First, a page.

Sunak’s main line of attack was to challenge Starmer to say whether or not he thinks that hospital consultants deserve a higher pay rise than they are getting. In the context of PMQs, this is a weak ploy, because is not Starmer’s job to answer questions, and at least twice the speaker reprimanded the PM for going “off topic”. But that does not mean these questions don’t have salience. Starmer can avoid them at PMQs, and not in an interview studio.

What was also interesting was Sunak’s unlikely emergence as a gay rights champion. He did not have to announce the apology to LGBT veterans at PMQs, and he condemned conversion practices unexpected strongly in response to a question from Alicia Kearns. (See 12.32pm.) Maybe this is just an attempt to quash claims that the government’s trans guidance for schools (see 11.49am) will mark the start of an ugly culture war campaign, but even if you doubt his sincerity, it is interesting that he felt the need to present his liberal credentials like this.

UPDATE: The final paragraph probably overstates the significance of Sunak’s decision to issue his apology to LGBT veterans at PMQs. He did not have to do it, but the Etherton review did recommend an apology by the PM in parliament, and it would have been embarrassing for Sunak to ignore this. However, the report did not specify how the apology should be worded. Sunak chose to describe the ban as “an appalling failure of the British state”. (See 12.03pm.)

Ben Quinn

Ben Quinn

Rishi Sunak has been forced to respond to questions about his expenses declaration over the funding of private jet travel to Tory events after Labour challenged him at prime minister’s questions about “why his story keeps changing”.

It comes after the Guardian reported that he was facing transparency questions over the travel and thousands of pounds in Conservative party donations after they were recorded as coming from a small company linked to a multimillionaire businessman.

Last week, he changed his expenses declaration over the funding. In the third change for the declaration, it now names the donor of £38,500 to pay for air travel by the prime minister and staff as Akhil Tripathi, a British-Indian medical tech entrepreneur who made a fortune from an anti-snoring device.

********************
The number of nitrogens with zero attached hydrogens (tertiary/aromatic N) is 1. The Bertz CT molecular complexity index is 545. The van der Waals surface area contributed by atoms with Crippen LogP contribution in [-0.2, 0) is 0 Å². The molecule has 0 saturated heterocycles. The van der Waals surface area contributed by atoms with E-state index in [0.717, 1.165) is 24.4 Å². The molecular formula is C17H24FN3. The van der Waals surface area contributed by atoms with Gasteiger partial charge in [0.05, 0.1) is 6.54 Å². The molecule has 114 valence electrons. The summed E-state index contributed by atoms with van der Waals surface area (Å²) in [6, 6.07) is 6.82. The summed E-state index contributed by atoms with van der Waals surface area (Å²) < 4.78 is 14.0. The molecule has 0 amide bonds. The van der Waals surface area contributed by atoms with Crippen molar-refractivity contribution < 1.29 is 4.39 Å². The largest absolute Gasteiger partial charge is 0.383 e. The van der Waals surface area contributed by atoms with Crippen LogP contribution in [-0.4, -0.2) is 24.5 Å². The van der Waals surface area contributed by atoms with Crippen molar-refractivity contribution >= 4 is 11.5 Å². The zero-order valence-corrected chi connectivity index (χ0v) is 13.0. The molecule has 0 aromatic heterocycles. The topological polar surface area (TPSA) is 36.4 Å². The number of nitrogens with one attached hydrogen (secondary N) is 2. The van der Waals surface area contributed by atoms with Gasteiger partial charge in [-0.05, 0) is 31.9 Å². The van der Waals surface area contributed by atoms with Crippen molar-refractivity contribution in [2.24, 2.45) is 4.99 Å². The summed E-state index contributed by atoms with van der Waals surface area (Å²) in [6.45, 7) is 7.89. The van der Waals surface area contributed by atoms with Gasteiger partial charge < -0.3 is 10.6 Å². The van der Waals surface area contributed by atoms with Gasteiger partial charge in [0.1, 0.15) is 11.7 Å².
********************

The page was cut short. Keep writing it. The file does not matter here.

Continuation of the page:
At PMQs the Labour MP Neil Coyle asked him:

Every single member of this house is required by law to confirm the true source of a donation before it is accepted or declared, so can the prime minister tell us if he followed all the rules all the time before he took thirty eight and a half thousand pounds of free air travel on 28 April and if so, why does his story keep changing about who paid?

Sunak replied:

All donations are declared in the normal way and as the honourable gentleman knows if there are administrative changes to that they are quickly corrected.

Rishi Sunak was forced at #PMQs to respond to questions about changes to his expenses declaration over the funding of private jet travel to Tory events

..Our original storyhttps://t.co/sxVDx5ysTj

— Ben Quinn (@BenQuinn75) July 19, 2023

Carla Lockhart (DUP) asks about support for children with cancer.

Sunak says he can imagine how difficult it is for families with a child with cancer. He will look at the issue Lockhart has raised, he says.

And that’s it. PMQs is over.

David Davis (Con) says NatWest’s customers should be worried about what happened to Nigel Farage. (NatWest owns Coutts). He says banks should be required to say how many accounts they have closed for similar reasons.

Sunak says the government is continuing to look at this issue.

UPDATE: Sunak said:

I know that [Davis] has spoken to the chancellor about this issue, and that he will continue to have those conversations. In the short term, having consulted on the payment service regulations, we intend to crack down on that practice by toughening the rules around account closures. In the meantime, the Financial Ombudsman Service is available for people to make complaints to.

Lee Anderson, the Tory deputy chair, asks about Keir Starmer’s stance on the two-child benefit cap.

Sunak says he does not think anyone believes Starmer supports the policy he is now backing.

Sir Lindsay Hoyle, the speaker, says Sunak has no responsibility for what Starmer does.





READ SOURCE

This website uses cookies. By continuing to use this site, you accept our use of cookies.